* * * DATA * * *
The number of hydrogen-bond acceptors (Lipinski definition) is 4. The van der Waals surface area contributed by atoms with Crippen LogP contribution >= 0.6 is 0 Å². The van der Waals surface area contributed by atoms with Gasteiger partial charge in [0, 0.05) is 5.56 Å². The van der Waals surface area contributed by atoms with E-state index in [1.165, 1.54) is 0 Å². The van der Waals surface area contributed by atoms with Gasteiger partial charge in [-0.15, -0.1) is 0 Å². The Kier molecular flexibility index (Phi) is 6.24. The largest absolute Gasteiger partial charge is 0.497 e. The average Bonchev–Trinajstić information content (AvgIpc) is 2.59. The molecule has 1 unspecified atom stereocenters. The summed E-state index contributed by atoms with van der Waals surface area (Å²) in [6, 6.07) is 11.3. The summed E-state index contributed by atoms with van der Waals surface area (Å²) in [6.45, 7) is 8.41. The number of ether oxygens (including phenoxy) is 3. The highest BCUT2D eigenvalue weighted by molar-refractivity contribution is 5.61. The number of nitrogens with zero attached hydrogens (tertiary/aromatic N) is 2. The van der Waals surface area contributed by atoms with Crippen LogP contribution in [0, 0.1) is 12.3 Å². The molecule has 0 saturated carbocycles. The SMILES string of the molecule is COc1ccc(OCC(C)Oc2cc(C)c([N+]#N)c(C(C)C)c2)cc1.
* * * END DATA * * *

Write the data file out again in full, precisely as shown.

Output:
The number of hydrogen-bond acceptors (Lipinski definition) is 4. The van der Waals surface area contributed by atoms with Crippen LogP contribution >= 0.6 is 0 Å². The van der Waals surface area contributed by atoms with Gasteiger partial charge in [0, 0.05) is 5.56 Å². The van der Waals surface area contributed by atoms with E-state index in [1.165, 1.54) is 0 Å². The van der Waals surface area contributed by atoms with Gasteiger partial charge in [-0.15, -0.1) is 0 Å². The Kier molecular flexibility index (Phi) is 6.24. The largest absolute Gasteiger partial charge is 0.497 e. The average Bonchev–Trinajstić information content (AvgIpc) is 2.59. The molecule has 1 unspecified atom stereocenters. The summed E-state index contributed by atoms with van der Waals surface area (Å²) in [6, 6.07) is 11.3. The summed E-state index contributed by atoms with van der Waals surface area (Å²) in [6.45, 7) is 8.41. The number of ether oxygens (including phenoxy) is 3. The highest BCUT2D eigenvalue weighted by molar-refractivity contribution is 5.61. The number of nitrogens with zero attached hydrogens (tertiary/aromatic N) is 2. The van der Waals surface area contributed by atoms with Crippen LogP contribution in [0, 0.1) is 12.3 Å². The molecule has 0 saturated carbocycles. The SMILES string of the molecule is COc1ccc(OCC(C)Oc2cc(C)c([N+]#N)c(C(C)C)c2)cc1.